The first time I found myself on a sheep farm was in high school back in Virginia. My AP calculous teacher said they could use some help deworming if anyone was interested. Who could refuse? I was in, and showed up ready to wrangle some Suffolks. A few hours later, covered in the excrement of sheep that needed deworming, I think I knew deep down that one day I too would be a sheep farmer. I went back and worked on that farm for a few summers and it was one of the best jobs I think I have ever had.
I started doing research and field work in the summers while in college and got to that farm less and less. I moved to Vermont for grad school in the summer of 2012 and felt a need to find work on a farm. I went to a farmers market and started moving from booth to booth offering myself as a mercenary farm hand. I would do whatever work needed to be done for whoever would pay. I got a call from Jericho Settler's Farm that they were short handed the coming weekend. I showed up at 6am to collect hundreds of eggs from their solar chickens. The next job, to my surprise and delight, was getting some sheep into a trailer. We rode over to the field where the sheep were and, as chaos began to ensue, I made a few suggestions about where we should position ourselves to move them where we wanted them to go. This ultimately led to sheep in the right place and steady employment.
The second summer of grad school provided less time for farm employment. I had met Diantha and we were raising our own chickens and rabbits and planting our own garden at a cabin we rented on the Otter Creek. I remember that summer for the fresh eggs and sunshine. Diantha reminds me that the chickens got eaten, and it rained everyday single day until the lake was so high our cabin on the river became a cabin on an island. We had to drive through 1/4 mile of flooded road to get in and out until after 2 weeks the water was too deep. We had to evacuate to her parents' where the barn cat ate the male rabbit, which ended my breeding program.... I still remember it as a good summer.
The next summer we got married and lived as nomads until we were able to move into our house in Maine where I started my PhD in wildlife ecology studying wood frog migration through developed areas. The field work was demanding and we were doing a ton of work on the house so no real farming got done. Those two summers were full of frogs. I stayed up all night tracking individual steps of frogs using florescent powder and a black light. I drove 4 hours north of Bangor, where I found myself trespassing waist deep in a bog with a metal net in a thunderstorm at 11pm chasing a single frog by its call thinking, "this is the most bizarre way I have ever risked my life." Then I attached thousands of dollars of radiotransmitters to frogs to track them throughout the summer. Two years into that program I had to reassess. I loved the work but our family had grown and I hadn't been on a farm in years. Looking to the future, I didn't like where I felt I was dragging Diantha and Lily and we decided something had to give.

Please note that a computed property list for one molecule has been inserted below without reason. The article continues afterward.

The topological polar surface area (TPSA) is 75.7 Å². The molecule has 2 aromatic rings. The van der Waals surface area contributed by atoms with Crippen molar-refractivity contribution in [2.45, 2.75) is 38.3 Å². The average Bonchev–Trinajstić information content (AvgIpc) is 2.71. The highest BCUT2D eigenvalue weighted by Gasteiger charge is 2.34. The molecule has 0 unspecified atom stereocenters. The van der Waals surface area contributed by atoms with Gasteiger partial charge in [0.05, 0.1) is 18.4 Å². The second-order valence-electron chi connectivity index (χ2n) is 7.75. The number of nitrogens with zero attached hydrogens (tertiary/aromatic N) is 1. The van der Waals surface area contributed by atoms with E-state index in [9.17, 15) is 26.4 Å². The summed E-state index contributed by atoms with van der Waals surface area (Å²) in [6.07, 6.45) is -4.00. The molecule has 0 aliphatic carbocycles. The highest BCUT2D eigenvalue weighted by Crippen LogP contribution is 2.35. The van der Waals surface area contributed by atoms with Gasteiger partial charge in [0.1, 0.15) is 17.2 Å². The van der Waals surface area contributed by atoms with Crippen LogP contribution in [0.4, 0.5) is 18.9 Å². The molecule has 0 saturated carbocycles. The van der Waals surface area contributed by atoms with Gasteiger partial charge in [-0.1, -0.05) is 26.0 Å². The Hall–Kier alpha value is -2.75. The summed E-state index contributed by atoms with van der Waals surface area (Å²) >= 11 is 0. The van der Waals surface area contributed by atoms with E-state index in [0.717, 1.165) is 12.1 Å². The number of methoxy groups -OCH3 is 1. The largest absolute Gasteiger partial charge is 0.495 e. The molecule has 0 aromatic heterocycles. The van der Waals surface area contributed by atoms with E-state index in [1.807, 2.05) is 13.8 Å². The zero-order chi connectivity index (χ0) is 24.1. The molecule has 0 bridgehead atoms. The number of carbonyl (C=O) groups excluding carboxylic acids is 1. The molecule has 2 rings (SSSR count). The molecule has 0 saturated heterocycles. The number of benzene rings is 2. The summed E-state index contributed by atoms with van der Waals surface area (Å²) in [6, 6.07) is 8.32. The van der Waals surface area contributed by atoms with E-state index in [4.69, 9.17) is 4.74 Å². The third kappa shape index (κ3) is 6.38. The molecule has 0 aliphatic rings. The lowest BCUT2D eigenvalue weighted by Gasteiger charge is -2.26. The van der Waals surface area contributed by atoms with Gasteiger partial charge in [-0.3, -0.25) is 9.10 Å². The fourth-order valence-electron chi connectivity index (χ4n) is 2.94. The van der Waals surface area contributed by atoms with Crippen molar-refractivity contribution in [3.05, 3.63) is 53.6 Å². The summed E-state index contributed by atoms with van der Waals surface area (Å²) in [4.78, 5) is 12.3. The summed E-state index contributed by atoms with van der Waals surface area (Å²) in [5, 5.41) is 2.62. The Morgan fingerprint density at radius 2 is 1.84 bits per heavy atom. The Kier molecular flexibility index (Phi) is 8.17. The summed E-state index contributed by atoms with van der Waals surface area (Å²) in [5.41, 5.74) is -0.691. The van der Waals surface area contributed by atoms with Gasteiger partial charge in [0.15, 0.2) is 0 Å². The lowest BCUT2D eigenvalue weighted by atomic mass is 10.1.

Two years later we have started our own sheep farm. I am teaching, we have another baby, Lily is a budding shepherd, and life is good. I have been thinking a lot about how life circles back to what is good. I loved being on that sheep farm in Virginia, and now we have our own sheep farm. We love Vermont and being close to family, and now we are back in Vermont close to our families and growing our own. As I was sitting on the stone wall by our barn the other day watching the sheep, I heard the wood frogs start calling from our pond. I looked to the nearest forest. There are houses, roads, fields, and even a swimming pool between those frogs and their non-breeding habitat. It's a long way to those woods I thought, but studies have shown they'll make it....